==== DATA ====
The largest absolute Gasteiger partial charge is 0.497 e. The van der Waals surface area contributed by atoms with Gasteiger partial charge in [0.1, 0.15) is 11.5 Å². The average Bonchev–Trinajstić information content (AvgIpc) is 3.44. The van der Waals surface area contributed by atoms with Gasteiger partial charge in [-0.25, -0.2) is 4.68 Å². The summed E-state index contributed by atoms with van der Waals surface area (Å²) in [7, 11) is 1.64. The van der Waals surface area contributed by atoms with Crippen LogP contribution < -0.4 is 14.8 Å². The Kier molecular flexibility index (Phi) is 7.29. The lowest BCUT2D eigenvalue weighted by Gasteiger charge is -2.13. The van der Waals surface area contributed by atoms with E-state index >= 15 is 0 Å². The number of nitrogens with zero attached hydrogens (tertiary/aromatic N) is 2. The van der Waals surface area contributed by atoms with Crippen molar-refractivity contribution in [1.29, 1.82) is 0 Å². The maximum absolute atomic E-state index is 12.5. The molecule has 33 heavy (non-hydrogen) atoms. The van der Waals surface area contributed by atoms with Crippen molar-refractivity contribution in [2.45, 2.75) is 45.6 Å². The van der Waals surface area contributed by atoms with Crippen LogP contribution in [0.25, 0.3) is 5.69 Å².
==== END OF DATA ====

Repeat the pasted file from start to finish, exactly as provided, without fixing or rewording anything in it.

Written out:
The largest absolute Gasteiger partial charge is 0.497 e. The van der Waals surface area contributed by atoms with Gasteiger partial charge in [0.1, 0.15) is 11.5 Å². The average Bonchev–Trinajstić information content (AvgIpc) is 3.44. The van der Waals surface area contributed by atoms with Gasteiger partial charge in [-0.25, -0.2) is 4.68 Å². The summed E-state index contributed by atoms with van der Waals surface area (Å²) in [7, 11) is 1.64. The van der Waals surface area contributed by atoms with Crippen LogP contribution < -0.4 is 14.8 Å². The Kier molecular flexibility index (Phi) is 7.29. The lowest BCUT2D eigenvalue weighted by Gasteiger charge is -2.13. The van der Waals surface area contributed by atoms with E-state index >= 15 is 0 Å². The number of nitrogens with zero attached hydrogens (tertiary/aromatic N) is 2. The van der Waals surface area contributed by atoms with Crippen molar-refractivity contribution in [1.29, 1.82) is 0 Å². The maximum absolute atomic E-state index is 12.5. The molecule has 33 heavy (non-hydrogen) atoms. The van der Waals surface area contributed by atoms with Crippen molar-refractivity contribution in [2.45, 2.75) is 45.6 Å². The van der Waals surface area contributed by atoms with Crippen LogP contribution in [0.25, 0.3) is 5.69 Å².